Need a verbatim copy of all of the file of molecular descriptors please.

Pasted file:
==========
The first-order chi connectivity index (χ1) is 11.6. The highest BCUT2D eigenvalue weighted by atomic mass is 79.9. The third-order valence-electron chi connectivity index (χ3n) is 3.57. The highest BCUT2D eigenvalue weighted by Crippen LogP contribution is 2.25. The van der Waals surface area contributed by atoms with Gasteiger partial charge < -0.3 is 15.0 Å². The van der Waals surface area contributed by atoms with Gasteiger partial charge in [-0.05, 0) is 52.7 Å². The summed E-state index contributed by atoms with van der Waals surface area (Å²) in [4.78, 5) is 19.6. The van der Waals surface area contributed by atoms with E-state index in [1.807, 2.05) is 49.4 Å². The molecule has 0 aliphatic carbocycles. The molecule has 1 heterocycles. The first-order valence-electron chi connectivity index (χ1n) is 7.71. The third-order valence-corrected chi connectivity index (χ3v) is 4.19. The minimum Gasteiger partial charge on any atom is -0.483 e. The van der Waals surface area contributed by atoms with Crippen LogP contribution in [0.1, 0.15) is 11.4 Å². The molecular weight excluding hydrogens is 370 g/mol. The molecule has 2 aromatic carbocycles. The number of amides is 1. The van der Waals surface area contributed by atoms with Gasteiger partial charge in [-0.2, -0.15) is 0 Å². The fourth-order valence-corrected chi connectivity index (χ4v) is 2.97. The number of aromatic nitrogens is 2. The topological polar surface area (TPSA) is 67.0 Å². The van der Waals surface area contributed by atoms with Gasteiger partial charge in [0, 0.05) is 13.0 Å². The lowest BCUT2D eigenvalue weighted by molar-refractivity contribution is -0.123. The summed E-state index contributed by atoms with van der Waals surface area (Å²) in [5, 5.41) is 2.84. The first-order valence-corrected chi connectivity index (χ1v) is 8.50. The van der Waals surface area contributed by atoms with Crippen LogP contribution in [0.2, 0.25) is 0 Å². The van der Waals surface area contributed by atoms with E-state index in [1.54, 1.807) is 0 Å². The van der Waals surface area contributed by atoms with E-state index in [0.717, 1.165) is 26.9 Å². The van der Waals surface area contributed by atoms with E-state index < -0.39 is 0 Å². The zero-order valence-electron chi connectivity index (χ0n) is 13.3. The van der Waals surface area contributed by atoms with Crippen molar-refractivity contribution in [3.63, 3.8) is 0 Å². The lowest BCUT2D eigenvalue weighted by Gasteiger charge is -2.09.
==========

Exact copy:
The first-order chi connectivity index (χ1) is 11.6. The highest BCUT2D eigenvalue weighted by atomic mass is 79.9. The third-order valence-electron chi connectivity index (χ3n) is 3.57. The highest BCUT2D eigenvalue weighted by Crippen LogP contribution is 2.25. The van der Waals surface area contributed by atoms with Gasteiger partial charge < -0.3 is 15.0 Å². The van der Waals surface area contributed by atoms with Gasteiger partial charge in [-0.05, 0) is 52.7 Å². The summed E-state index contributed by atoms with van der Waals surface area (Å²) in [4.78, 5) is 19.6. The van der Waals surface area contributed by atoms with E-state index in [1.807, 2.05) is 49.4 Å². The molecule has 0 aliphatic carbocycles. The molecule has 1 heterocycles. The first-order valence-electron chi connectivity index (χ1n) is 7.71. The third-order valence-corrected chi connectivity index (χ3v) is 4.19. The minimum Gasteiger partial charge on any atom is -0.483 e. The van der Waals surface area contributed by atoms with Crippen LogP contribution in [0.1, 0.15) is 11.4 Å². The molecular weight excluding hydrogens is 370 g/mol. The molecule has 2 aromatic carbocycles. The number of amides is 1. The van der Waals surface area contributed by atoms with Gasteiger partial charge in [-0.2, -0.15) is 0 Å². The fourth-order valence-corrected chi connectivity index (χ4v) is 2.97. The number of aromatic nitrogens is 2. The topological polar surface area (TPSA) is 67.0 Å². The van der Waals surface area contributed by atoms with Gasteiger partial charge in [0, 0.05) is 13.0 Å². The lowest BCUT2D eigenvalue weighted by molar-refractivity contribution is -0.123. The summed E-state index contributed by atoms with van der Waals surface area (Å²) in [5, 5.41) is 2.84. The first-order valence-corrected chi connectivity index (χ1v) is 8.50. The van der Waals surface area contributed by atoms with Crippen LogP contribution in [0.2, 0.25) is 0 Å². The van der Waals surface area contributed by atoms with E-state index in [1.54, 1.807) is 0 Å². The van der Waals surface area contributed by atoms with E-state index in [0.717, 1.165) is 26.9 Å². The van der Waals surface area contributed by atoms with E-state index < -0.39 is 0 Å². The zero-order valence-electron chi connectivity index (χ0n) is 13.3. The van der Waals surface area contributed by atoms with Crippen molar-refractivity contribution in [3.63, 3.8) is 0 Å². The lowest BCUT2D eigenvalue weighted by Gasteiger charge is -2.09.